Chris: It's a root, so it absorbs the minerals. We can pick on the beet, I make a smoothie with these just about every day, but there is more potassium in these leaves than in the beetroot itself. They each have different values. The beet leaves make an excellent salad, not that I'm a cook or anything, but I throw leaves on burgers if I'm making them. I bet you can toss a salad with this and a little romaine lettuce and spinach, you could get a good salad out of that.
Brad: So people might be asking, how much do I really need? Should I just make sure I eat something from these food groups every day? There are more than just the foods pictured, you can Google it.
Chris: I mean variety is key, yeah, you're not going to want to eat beet leaves every day. Cantaloupe is excellent, bananas are excellent. We don't have oranges up here, we don't have kiwis up here. I mean, we do have an avocado which is very high in potassium. You have sweet potatoes, you have potatoes, I mean, all of these foods. So you just want to put all these things in your diet. Potatoes are an interesting one because, for diabetics, they are not good because it has a lot of sugar and starch. Lots of starch. So you have to be careful. Again, everything in balance, you don't want to eat six potatoes. I mean, that's not going to necessarily do it, you don't necessarily want to have potato salad. Although if it's mixed in, you're still going to get your potassium, but you're going to have all the mayonnaise and all the other things too. Although it tastes good. So you have to balance with what you've got.
Brad: So for myself personally, I find this pretty exciting because I didn't know beets were part of the high potassium. I've been eating avocados, I didn't realize I was eating that much potassium. I've read some nutritional books, and my diet is relatively healthy, but I think I can get it more healthy and enjoy my diet even more through some of this. Now is this going to make me stronger?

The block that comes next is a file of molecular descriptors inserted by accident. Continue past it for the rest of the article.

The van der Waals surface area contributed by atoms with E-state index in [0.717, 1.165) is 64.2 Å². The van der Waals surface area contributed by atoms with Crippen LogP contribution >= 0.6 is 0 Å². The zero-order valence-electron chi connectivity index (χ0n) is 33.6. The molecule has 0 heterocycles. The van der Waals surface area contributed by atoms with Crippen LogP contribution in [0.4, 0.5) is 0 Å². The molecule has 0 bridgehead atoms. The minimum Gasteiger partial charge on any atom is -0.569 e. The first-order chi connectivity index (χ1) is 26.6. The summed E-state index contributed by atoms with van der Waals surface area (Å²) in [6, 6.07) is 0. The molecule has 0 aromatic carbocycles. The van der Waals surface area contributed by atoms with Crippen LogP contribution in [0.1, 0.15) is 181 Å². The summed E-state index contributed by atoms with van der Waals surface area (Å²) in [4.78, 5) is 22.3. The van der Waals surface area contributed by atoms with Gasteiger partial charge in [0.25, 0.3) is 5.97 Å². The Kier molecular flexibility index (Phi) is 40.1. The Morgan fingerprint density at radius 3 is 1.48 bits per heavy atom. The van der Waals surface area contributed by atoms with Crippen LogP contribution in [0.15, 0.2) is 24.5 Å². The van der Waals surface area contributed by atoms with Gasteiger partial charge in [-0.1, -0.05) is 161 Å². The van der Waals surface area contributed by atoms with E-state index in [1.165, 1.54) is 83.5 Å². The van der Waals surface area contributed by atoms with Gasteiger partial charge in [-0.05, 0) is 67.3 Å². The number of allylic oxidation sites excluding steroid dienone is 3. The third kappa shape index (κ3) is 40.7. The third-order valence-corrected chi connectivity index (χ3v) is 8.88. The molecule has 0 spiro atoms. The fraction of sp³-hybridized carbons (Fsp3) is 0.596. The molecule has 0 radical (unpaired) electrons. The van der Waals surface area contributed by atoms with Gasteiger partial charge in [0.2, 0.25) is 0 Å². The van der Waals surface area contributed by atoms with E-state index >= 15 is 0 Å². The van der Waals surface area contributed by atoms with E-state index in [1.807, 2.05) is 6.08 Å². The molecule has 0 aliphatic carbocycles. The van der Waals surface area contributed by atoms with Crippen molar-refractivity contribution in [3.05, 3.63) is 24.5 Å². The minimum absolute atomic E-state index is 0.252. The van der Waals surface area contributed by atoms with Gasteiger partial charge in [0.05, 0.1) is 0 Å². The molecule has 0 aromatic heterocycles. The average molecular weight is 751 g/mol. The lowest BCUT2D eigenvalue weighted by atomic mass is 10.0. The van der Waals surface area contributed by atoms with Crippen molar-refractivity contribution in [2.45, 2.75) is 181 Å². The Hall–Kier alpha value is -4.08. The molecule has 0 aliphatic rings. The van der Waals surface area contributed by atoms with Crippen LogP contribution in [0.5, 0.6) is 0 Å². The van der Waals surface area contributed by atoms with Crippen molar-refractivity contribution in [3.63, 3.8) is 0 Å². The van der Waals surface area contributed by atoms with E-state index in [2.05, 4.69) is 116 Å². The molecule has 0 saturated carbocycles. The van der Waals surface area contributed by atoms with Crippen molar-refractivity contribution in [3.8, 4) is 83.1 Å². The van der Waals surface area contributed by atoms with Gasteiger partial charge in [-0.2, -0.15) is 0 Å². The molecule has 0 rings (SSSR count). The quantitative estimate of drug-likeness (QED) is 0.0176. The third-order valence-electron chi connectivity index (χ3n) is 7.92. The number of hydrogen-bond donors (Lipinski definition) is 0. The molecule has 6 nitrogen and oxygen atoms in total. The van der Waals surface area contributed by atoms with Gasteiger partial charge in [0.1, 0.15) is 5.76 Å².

Chris: Well I don't know.
Brad: You said potassium helps with muscle contraction.
Chris: It does, right. And potassium is a huge part of any muscle contraction. So if you're going to move your arms up or bench press or run.
Brad: But it's not going to give me bigger muscles?
Chris: It's going to make you bigger, stronger, or faster, but potassium coupled with sodium where there's a whole electrical chemical exchange, but basically it helps to make that muscle contract properly. It's a very critical thing, especially for your heart muscle itself.
Brad: Yeah, yeah, that makes sense, I really like that heart. The stats of people eating more potassium, and less salt, are a clear indication.
Chris: Yeah, there is study after study that shows that. I can't stress that one enough, and the American diet is exactly the opposite. It's too much salt, not enough potassium. If we can just tilt the tetter-totter, so to speak, we make huge changes for everybody.
Brad: What about the nervous system?
Chris: Basically it helps with nerve impulses. So it helps make those cells.
Brad: So functionally is that going to make us more alert?
Chris: No, we're not going to turn into Flash or anything like that but it just allows healthy nerve conduction. It's going to help promote the cell. It's in every cell in our body, I can't stress that enough. It governs a little bit of everything. So I have a 3,600 milligram of potassium diet, it's not going to make you superhuman, it's just going to make you a healthy human. I think that is the thing that we're all striving for is to have balance and healthiness. And I think that's key to the quality of life.
Brad: Right, right.
Chris: So if we can continue to eat a well-balanced diet with good variety, I mean, eat the rainbow.
Brad: What are you talking about eating the rainbow?
Chris: Eat the different colors of foods.
Brad: So the colors have something to do with nutrients?
Chris: Blueberries, avocado. The beets are red. Bananas are yellow. Cantaloupe is orange.
Brad: Berries too, I understand.
Chris: Berries, red raspberries, blueberries. They're not quite as high in potassium, but they all contain it. Find things that you enjoy whether it's throwing them in a blender in a smoothie. Every day I make a smoothie where the staples are beets and oranges, kale, and spinach.
Brad: All right. Well, I think this is incredible information to absorb and change your life. We're going to do another video on just 10 of these items and a little bit of fun on how to make them, because you want to make your eating fun, healthy, and pain-free
Chris: Yeah, because eating should never cause pain.
Brad: That's right. All right, thank you, Chris. Potassium, the big letter K+, it's not special K but it's potassium.
Chris: Potassium, the scientific element, it's the letter K, so thanks, guys.